When I was eight months pregnant with my son, the private clinic where I was to give birth gave me a list of clothes to bring with me for the newborn. There were articles of clothing that I’d never heard of before: bodino, ghettina, tutina.
They all ended in -ino or -ina, which meant they were little and cute, but what were they?
If this wasn’t enough to send my hormone-assaulted brain into a spin, the clinic specified the required type of fabric. So my fetus and I set out to find a ghettina di lana leggera (light wool leggings) and other outfits that would compose his first foray into the world of Italian fashion.
My plan was to hand the list to the lady in the store with my credit card and be done with it. The shopkeeper was around sixty, a beautiful, gravelly-voiced grandmother. I was done for.
Approximately two hours and hundreds of euros later, my fetus and I emerged, sweaty and agitated. The signora had regaled me with questions. Which kind of cotton do you prefer? Lace at the collar or on the sleeves? Oh, she was full of questions.
But somehow I couldn’t get up the nerve to ask mine. I had only two, and they were fundamental at that point in time. Which is cheaper?
And, where is the bathroom?
Later, I handed my completed assignment over to Raffaella [mother-in-law]. She put her glasses on to examine the list and to feel the tiny garments. She was Giorgio Armani before a Vogue photo shoot. She was a Hollywood image consultant.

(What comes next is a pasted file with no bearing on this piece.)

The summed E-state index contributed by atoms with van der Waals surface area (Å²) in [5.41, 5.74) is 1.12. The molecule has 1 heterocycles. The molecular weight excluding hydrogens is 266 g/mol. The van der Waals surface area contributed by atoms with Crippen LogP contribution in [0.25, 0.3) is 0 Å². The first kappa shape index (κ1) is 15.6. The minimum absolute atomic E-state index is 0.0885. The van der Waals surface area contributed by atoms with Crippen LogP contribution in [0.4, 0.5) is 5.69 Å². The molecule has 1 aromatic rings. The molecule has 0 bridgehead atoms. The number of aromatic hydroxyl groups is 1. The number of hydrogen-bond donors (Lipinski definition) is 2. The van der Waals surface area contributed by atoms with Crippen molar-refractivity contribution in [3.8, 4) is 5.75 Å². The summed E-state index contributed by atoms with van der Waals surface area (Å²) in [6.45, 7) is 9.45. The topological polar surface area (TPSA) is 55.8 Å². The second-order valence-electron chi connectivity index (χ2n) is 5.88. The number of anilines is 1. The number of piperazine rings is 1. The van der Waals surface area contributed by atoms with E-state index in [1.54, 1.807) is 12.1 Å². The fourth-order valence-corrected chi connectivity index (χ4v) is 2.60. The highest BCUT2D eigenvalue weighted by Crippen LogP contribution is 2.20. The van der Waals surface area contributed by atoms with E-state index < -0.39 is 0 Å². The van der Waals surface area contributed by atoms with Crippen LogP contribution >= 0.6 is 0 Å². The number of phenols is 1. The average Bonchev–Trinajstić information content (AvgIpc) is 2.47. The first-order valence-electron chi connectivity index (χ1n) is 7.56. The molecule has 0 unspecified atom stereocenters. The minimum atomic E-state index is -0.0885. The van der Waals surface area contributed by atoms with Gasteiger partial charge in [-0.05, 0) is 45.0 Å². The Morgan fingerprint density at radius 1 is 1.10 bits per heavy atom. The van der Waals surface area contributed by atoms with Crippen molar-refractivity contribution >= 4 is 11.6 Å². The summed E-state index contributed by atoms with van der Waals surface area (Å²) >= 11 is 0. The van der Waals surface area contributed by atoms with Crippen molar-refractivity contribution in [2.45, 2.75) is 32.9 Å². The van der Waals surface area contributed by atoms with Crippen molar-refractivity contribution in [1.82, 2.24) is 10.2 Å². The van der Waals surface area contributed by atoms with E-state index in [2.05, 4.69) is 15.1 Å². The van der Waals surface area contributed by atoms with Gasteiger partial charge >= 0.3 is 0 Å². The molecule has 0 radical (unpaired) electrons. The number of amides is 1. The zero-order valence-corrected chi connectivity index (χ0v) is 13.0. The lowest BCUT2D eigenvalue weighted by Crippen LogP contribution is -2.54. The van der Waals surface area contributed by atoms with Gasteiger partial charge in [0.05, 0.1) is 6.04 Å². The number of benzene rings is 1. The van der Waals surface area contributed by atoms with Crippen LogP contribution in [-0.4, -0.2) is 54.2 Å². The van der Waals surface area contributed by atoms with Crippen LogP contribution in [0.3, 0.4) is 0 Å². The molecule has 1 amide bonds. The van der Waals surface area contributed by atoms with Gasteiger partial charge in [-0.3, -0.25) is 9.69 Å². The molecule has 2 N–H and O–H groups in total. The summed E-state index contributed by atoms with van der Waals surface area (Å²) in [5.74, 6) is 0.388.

She described the workmanship of each minuscule article, saying things like “cross-stitch embroidery” and “cream and sky-blue appliqué.” I tried to figure out if these descriptions meant the clothes passed the test. I did not want to visit the exacting, gravelly-voiced grandmother at the baby store again.
My son was not yet at term and his look was already being scrutinized. He would have to be stylish and elegant as soon as he saw the light of day. Weren’t they going to give him a couple of months to get into the swing of things? Couldn’t he be given a few weeks of leeway on account of his American, sweatpant-wearing mother? “Hmmmm…” Raffaella would have to think about it, work on it, match some of these things with items she had bought. But it looked like my job was over. Hallelujah.
“You know, in the U.S., we usually buy baby clothes that can go in the washing machine,” I ventured, finding renewed confidence in my ninth month.
“Are you serious? They get ruined that way! What about the satin lock-down stitch?”
I didn’t mention that we also tend not to spend two hundred bucks on a wardrobe that would last less than a month, and that was destined to be covered with milk and vomit.
It was pointless. I didn’t want my son to get the figlio di nessuno, the “no one’s kid” label, as soon as he was born, so I let Nonna Raffaella handle my newborn’s wardrobe. After all, I figured, who cares what they dress him in? I had enough on my mind.
Wilson, Katherine. The Mother-in-Law Cure (Originally published as Only in Naples): Learning to Live and Eat in an Italian Family (p. 208). Random House Publishing Group. Kindle Edition.